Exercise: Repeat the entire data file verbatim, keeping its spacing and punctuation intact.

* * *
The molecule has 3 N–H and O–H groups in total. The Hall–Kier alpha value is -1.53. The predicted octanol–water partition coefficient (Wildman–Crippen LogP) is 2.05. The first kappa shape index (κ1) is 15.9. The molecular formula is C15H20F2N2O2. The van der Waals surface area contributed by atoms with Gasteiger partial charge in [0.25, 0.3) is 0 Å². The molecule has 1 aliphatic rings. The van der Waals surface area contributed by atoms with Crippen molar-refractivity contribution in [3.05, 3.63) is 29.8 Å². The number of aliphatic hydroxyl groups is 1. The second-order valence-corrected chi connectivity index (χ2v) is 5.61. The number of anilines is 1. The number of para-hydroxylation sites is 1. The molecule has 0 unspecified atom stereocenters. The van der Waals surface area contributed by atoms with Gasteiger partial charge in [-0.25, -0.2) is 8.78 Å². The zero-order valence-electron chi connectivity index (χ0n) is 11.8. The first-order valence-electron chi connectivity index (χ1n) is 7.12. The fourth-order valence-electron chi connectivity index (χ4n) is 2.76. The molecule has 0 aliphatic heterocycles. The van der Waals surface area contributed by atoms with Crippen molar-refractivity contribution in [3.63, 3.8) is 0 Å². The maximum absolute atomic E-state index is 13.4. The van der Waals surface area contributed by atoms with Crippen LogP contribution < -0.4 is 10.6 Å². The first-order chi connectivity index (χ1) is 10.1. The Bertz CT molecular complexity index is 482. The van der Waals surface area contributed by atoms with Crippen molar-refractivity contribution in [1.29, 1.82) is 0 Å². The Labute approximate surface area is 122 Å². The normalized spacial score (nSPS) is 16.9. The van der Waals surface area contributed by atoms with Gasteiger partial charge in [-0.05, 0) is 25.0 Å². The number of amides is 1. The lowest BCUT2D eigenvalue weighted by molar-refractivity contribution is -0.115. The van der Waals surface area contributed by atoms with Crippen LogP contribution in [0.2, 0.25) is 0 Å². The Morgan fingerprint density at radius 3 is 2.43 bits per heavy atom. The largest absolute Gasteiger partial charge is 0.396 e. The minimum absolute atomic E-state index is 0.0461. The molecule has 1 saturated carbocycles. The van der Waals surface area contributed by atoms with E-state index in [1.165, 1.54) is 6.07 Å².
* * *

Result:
The molecule has 3 N–H and O–H groups in total. The Hall–Kier alpha value is -1.53. The predicted octanol–water partition coefficient (Wildman–Crippen LogP) is 2.05. The first kappa shape index (κ1) is 15.9. The molecular formula is C15H20F2N2O2. The van der Waals surface area contributed by atoms with Gasteiger partial charge in [0.25, 0.3) is 0 Å². The molecule has 1 aliphatic rings. The van der Waals surface area contributed by atoms with Crippen molar-refractivity contribution in [3.05, 3.63) is 29.8 Å². The number of aliphatic hydroxyl groups is 1. The second-order valence-corrected chi connectivity index (χ2v) is 5.61. The number of anilines is 1. The number of para-hydroxylation sites is 1. The molecule has 0 unspecified atom stereocenters. The van der Waals surface area contributed by atoms with Gasteiger partial charge in [-0.25, -0.2) is 8.78 Å². The zero-order valence-electron chi connectivity index (χ0n) is 11.8. The first-order valence-electron chi connectivity index (χ1n) is 7.12. The fourth-order valence-electron chi connectivity index (χ4n) is 2.76. The molecule has 0 aliphatic heterocycles. The van der Waals surface area contributed by atoms with Crippen molar-refractivity contribution in [3.63, 3.8) is 0 Å². The maximum absolute atomic E-state index is 13.4. The van der Waals surface area contributed by atoms with Crippen LogP contribution < -0.4 is 10.6 Å². The first-order chi connectivity index (χ1) is 10.1. The Bertz CT molecular complexity index is 482. The van der Waals surface area contributed by atoms with Crippen molar-refractivity contribution in [1.29, 1.82) is 0 Å². The Labute approximate surface area is 122 Å². The normalized spacial score (nSPS) is 16.9. The van der Waals surface area contributed by atoms with Gasteiger partial charge in [-0.05, 0) is 25.0 Å². The number of amides is 1. The lowest BCUT2D eigenvalue weighted by molar-refractivity contribution is -0.115. The van der Waals surface area contributed by atoms with Crippen LogP contribution in [0.2, 0.25) is 0 Å². The Morgan fingerprint density at radius 3 is 2.43 bits per heavy atom. The largest absolute Gasteiger partial charge is 0.396 e. The minimum absolute atomic E-state index is 0.0461. The molecule has 1 saturated carbocycles. The van der Waals surface area contributed by atoms with E-state index in [1.165, 1.54) is 6.07 Å².